Since its beginnings in 1987 in rural Haiti, PIH has focused on delivering a preferential option for the poor.  From the community-based tuberculosis and HIV treatment models to the Butaro Hospital cancer program, PIH has shown that providing quality care in rural communities is possible.  Without such support, patients such as Jean Paul are inherently precluded from accessing quality care due to limited local infrastructure, financial poverty compounded by high drug costs, and – the frequently overlooked – structural violence stemming from historical injustices.  For far too long, we have been able to say nothing, except “that’s just how it is.”  While there is always uncertainty in the ability to cure a given disease for a particular individual, what should never be uncertain is the provision of dignity to each person, regardless of race, class, or nationality, to have the chance to fight the disease, if so desired.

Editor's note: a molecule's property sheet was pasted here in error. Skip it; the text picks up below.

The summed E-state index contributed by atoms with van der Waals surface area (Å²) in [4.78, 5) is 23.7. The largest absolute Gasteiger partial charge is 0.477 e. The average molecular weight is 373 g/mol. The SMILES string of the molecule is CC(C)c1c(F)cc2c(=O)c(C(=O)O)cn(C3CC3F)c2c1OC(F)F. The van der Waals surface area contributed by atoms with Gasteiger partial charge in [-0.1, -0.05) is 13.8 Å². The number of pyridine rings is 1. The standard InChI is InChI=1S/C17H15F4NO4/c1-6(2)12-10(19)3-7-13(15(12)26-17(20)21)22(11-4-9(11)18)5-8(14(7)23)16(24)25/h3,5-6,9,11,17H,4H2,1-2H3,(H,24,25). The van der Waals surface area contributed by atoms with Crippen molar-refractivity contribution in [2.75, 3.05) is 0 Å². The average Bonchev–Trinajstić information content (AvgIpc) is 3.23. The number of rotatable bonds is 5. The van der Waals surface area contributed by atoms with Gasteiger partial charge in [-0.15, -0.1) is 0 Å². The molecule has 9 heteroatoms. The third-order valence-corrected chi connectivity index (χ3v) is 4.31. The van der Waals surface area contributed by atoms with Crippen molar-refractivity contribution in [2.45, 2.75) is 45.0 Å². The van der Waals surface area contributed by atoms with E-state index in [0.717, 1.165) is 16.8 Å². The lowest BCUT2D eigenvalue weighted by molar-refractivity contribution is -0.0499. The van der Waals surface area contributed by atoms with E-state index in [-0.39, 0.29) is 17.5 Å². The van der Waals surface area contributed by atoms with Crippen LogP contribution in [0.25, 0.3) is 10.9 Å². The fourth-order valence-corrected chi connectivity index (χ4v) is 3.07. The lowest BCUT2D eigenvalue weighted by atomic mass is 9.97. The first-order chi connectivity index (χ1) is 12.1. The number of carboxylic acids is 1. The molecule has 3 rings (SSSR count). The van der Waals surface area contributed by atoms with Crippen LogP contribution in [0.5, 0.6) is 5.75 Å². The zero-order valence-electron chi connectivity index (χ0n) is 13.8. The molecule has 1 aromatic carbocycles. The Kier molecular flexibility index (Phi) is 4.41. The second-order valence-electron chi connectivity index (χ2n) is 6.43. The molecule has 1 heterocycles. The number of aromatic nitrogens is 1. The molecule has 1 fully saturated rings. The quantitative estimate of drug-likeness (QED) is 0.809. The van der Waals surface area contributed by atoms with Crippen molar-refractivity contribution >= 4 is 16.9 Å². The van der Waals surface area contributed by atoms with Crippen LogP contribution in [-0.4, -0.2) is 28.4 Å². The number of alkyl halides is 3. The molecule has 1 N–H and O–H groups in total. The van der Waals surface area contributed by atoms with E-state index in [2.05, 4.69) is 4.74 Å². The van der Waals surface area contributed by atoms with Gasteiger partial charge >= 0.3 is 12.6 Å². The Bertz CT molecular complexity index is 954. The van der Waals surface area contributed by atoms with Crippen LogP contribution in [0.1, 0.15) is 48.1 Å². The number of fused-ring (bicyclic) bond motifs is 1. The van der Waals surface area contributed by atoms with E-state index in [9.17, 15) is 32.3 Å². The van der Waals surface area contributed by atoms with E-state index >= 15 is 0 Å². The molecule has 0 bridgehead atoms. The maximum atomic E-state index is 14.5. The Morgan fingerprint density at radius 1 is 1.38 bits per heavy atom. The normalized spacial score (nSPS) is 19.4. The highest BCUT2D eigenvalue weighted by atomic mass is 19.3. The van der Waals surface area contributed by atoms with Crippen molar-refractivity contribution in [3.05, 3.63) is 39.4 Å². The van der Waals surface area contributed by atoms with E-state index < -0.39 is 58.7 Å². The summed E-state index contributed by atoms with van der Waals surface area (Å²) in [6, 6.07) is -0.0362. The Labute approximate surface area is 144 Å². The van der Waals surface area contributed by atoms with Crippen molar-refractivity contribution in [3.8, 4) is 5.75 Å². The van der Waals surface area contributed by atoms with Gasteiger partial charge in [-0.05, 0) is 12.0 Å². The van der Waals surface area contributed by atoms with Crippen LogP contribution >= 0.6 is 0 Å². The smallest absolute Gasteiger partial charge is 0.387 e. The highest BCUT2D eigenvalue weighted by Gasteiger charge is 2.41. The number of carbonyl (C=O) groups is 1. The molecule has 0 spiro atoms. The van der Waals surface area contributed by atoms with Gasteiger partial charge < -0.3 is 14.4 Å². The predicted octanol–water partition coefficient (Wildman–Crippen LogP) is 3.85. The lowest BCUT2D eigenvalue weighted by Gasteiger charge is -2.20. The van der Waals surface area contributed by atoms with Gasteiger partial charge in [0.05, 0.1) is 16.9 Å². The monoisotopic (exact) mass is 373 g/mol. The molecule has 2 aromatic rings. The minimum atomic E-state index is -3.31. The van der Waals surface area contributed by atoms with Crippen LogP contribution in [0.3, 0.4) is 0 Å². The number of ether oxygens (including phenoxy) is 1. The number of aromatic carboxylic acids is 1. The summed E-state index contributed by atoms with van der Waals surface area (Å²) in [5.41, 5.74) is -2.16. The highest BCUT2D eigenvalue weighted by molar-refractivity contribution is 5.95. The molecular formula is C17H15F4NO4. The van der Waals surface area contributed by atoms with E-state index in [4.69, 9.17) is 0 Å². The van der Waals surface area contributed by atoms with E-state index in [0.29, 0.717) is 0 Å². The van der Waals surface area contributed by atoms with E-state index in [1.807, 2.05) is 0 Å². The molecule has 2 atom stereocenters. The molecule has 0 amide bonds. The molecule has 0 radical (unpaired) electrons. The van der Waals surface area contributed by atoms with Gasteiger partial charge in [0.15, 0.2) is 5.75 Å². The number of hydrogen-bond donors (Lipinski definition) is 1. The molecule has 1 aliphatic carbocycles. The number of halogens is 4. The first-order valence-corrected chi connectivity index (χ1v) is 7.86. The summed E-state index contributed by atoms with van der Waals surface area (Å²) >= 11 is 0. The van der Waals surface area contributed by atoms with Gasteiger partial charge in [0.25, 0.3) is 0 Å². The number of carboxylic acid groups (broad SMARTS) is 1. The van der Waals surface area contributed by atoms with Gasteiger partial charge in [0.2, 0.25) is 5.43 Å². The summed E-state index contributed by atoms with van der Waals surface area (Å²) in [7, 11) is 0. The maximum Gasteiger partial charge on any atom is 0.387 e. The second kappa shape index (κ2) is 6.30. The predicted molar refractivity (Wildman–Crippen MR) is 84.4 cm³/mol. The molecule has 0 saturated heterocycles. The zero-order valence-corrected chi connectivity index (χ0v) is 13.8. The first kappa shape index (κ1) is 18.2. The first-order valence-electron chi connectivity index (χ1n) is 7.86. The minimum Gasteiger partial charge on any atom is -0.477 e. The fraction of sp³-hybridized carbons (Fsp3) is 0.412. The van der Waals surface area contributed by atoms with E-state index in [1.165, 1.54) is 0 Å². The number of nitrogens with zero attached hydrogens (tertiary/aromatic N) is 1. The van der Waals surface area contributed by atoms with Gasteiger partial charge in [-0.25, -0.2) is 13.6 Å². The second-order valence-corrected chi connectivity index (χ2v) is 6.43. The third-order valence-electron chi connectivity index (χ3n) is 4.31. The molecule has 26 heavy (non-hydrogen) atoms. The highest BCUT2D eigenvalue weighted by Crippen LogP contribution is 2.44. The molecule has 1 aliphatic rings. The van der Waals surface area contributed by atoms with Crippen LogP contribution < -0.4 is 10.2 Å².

Every time I arrive to the Butaro oncology wards, I think of Jean Paul.  His times of both joy and suffering are indelibly implanted in my memory, and at times, I still shed tears thinking of him.  I had hoped so fervently that he would make it and have the opportunity to live the life which every kid in this world deserves.  At the very least, I am honored to have taken part in dignifying Jean Paul’s life.  And I remain honored to continue fighting alongside the Rwandan Ministry of Health against the rising tide of NCDs.

I can still hear his cry echoing through the entire ward.  However, his voice is no longer a dark, piercing memory, but a call to action.

Paul Park is the Director of Non-Communicable Disease for Partners In Health – Rwanda.  To learn more about and support PIH’s work, please visit